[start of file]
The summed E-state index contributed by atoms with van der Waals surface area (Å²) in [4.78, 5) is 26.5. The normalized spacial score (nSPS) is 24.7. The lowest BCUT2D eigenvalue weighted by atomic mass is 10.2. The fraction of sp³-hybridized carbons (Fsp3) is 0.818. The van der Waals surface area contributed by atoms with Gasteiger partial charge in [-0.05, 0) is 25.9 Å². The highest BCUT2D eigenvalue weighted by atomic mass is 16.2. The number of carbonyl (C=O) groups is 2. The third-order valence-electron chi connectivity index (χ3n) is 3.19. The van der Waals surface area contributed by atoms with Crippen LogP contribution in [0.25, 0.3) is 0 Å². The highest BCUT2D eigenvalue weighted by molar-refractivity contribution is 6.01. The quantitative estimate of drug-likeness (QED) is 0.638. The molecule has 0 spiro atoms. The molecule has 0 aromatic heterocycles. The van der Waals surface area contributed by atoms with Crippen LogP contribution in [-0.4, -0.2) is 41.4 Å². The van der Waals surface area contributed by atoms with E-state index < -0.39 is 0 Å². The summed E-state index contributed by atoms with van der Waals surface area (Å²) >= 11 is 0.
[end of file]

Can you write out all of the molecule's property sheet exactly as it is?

The summed E-state index contributed by atoms with van der Waals surface area (Å²) in [4.78, 5) is 26.5. The normalized spacial score (nSPS) is 24.7. The lowest BCUT2D eigenvalue weighted by atomic mass is 10.2. The fraction of sp³-hybridized carbons (Fsp3) is 0.818. The van der Waals surface area contributed by atoms with Gasteiger partial charge in [-0.05, 0) is 25.9 Å². The highest BCUT2D eigenvalue weighted by atomic mass is 16.2. The number of carbonyl (C=O) groups is 2. The third-order valence-electron chi connectivity index (χ3n) is 3.19. The van der Waals surface area contributed by atoms with Crippen LogP contribution in [0.25, 0.3) is 0 Å². The highest BCUT2D eigenvalue weighted by molar-refractivity contribution is 6.01. The quantitative estimate of drug-likeness (QED) is 0.638. The molecule has 0 spiro atoms. The molecule has 0 aromatic heterocycles. The van der Waals surface area contributed by atoms with Crippen LogP contribution in [-0.4, -0.2) is 41.4 Å². The van der Waals surface area contributed by atoms with E-state index < -0.39 is 0 Å². The summed E-state index contributed by atoms with van der Waals surface area (Å²) >= 11 is 0.